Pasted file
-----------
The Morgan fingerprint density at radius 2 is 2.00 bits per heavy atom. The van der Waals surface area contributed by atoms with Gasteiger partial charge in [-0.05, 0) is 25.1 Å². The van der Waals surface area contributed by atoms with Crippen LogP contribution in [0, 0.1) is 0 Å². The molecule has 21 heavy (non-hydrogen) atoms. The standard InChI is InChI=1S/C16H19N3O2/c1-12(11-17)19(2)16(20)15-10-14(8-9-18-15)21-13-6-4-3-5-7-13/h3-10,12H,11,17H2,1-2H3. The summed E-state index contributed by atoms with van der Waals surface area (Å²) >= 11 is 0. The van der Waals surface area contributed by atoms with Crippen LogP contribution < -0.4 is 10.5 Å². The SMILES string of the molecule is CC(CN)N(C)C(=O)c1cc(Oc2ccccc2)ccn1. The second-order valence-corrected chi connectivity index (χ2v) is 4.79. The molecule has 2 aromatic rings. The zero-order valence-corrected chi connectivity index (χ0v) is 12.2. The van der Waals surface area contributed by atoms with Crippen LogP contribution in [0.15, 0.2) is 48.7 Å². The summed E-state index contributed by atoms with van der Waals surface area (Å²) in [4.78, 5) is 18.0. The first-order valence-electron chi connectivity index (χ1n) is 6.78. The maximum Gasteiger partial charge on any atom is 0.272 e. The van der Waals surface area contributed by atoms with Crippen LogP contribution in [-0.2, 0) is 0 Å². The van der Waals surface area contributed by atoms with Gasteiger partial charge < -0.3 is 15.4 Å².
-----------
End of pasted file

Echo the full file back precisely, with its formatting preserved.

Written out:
The Morgan fingerprint density at radius 2 is 2.00 bits per heavy atom. The van der Waals surface area contributed by atoms with Gasteiger partial charge in [-0.05, 0) is 25.1 Å². The van der Waals surface area contributed by atoms with Crippen LogP contribution in [0, 0.1) is 0 Å². The molecule has 21 heavy (non-hydrogen) atoms. The standard InChI is InChI=1S/C16H19N3O2/c1-12(11-17)19(2)16(20)15-10-14(8-9-18-15)21-13-6-4-3-5-7-13/h3-10,12H,11,17H2,1-2H3. The summed E-state index contributed by atoms with van der Waals surface area (Å²) >= 11 is 0. The van der Waals surface area contributed by atoms with Crippen LogP contribution < -0.4 is 10.5 Å². The SMILES string of the molecule is CC(CN)N(C)C(=O)c1cc(Oc2ccccc2)ccn1. The second-order valence-corrected chi connectivity index (χ2v) is 4.79. The molecule has 2 aromatic rings. The zero-order valence-corrected chi connectivity index (χ0v) is 12.2. The van der Waals surface area contributed by atoms with Crippen LogP contribution in [0.15, 0.2) is 48.7 Å². The summed E-state index contributed by atoms with van der Waals surface area (Å²) in [4.78, 5) is 18.0. The first-order valence-electron chi connectivity index (χ1n) is 6.78. The maximum Gasteiger partial charge on any atom is 0.272 e. The van der Waals surface area contributed by atoms with Crippen LogP contribution in [-0.2, 0) is 0 Å². The van der Waals surface area contributed by atoms with Gasteiger partial charge < -0.3 is 15.4 Å².